January 20, 2015

 

US pork exports down 20% in November

 

 

US pork exports in November decreased by almost 20% to $551.7 million compared with the previous year, apparently due to lower demand after a high death loss from the porcine epidemic diarrhoea virus (PEDv) made US pork prices uncompetitive in the world market.

 

Other possible causes for the export decline include foreign "overbuying" of US pork in the early part of 2014 in anticipation of reduced availability later in 2014 due to PEDv; and the strong dollar, which makes foreign products more competitive in the US. US imports of pork in November were, in fact, about 10% higher than imports a year before.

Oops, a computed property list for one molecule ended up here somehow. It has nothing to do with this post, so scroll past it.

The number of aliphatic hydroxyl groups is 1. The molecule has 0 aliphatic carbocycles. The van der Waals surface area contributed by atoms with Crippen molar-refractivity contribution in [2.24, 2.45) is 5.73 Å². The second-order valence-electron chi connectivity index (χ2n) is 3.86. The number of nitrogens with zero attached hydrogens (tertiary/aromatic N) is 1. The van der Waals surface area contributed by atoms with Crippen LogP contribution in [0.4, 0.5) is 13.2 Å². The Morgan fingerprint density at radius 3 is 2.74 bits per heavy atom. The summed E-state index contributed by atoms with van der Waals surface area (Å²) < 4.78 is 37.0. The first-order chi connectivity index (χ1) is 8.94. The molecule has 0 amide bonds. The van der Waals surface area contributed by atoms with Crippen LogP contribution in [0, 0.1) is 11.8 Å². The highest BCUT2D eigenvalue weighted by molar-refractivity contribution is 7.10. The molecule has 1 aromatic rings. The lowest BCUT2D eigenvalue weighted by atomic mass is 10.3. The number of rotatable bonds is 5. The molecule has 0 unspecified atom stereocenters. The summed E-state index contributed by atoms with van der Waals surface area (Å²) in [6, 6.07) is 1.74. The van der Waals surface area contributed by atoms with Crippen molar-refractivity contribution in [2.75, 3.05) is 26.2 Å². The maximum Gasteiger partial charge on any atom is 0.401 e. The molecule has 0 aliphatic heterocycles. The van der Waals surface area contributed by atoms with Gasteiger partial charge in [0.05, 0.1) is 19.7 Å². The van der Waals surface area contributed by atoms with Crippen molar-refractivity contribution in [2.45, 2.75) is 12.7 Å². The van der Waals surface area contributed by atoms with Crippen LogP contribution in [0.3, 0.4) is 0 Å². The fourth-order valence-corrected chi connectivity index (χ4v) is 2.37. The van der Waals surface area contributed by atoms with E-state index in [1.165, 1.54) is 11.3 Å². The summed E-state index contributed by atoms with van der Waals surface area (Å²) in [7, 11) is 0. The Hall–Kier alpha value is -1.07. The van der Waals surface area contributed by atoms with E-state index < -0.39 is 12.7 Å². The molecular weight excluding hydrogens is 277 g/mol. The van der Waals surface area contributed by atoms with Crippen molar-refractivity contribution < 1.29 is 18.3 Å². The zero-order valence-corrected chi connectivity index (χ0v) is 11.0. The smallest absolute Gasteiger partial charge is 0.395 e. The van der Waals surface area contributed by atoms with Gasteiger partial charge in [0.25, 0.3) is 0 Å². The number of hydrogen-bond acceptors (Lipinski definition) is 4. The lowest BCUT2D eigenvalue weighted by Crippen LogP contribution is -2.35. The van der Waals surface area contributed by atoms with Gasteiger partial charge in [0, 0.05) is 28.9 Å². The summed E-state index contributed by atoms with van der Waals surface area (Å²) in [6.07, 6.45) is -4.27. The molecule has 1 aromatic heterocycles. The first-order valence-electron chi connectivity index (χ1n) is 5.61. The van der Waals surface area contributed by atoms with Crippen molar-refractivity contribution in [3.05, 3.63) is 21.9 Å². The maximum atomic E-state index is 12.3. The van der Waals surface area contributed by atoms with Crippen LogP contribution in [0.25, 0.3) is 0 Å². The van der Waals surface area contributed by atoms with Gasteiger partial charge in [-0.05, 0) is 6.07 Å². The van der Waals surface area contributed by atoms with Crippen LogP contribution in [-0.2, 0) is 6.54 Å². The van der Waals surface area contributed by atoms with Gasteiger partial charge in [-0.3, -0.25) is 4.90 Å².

Despite the lower export demand, domestic pork demand was up 7.1% in the same month.

 

Meanwhile, the US Department of Agriculture's World Agricultural Supply and Demand Estimates (Wasde) said pork production this year is expected to be higher by 4.6% than in 2014, exceeding beef production--by 65 million pounds--for the first time since 1952.

 

US pork exports this year are expected to reach $8 billion, or 8.4% more than in 2014, while imports are expected to be $1.4 billion, or almost 10% less than last year, when PEDv reduced pork production.

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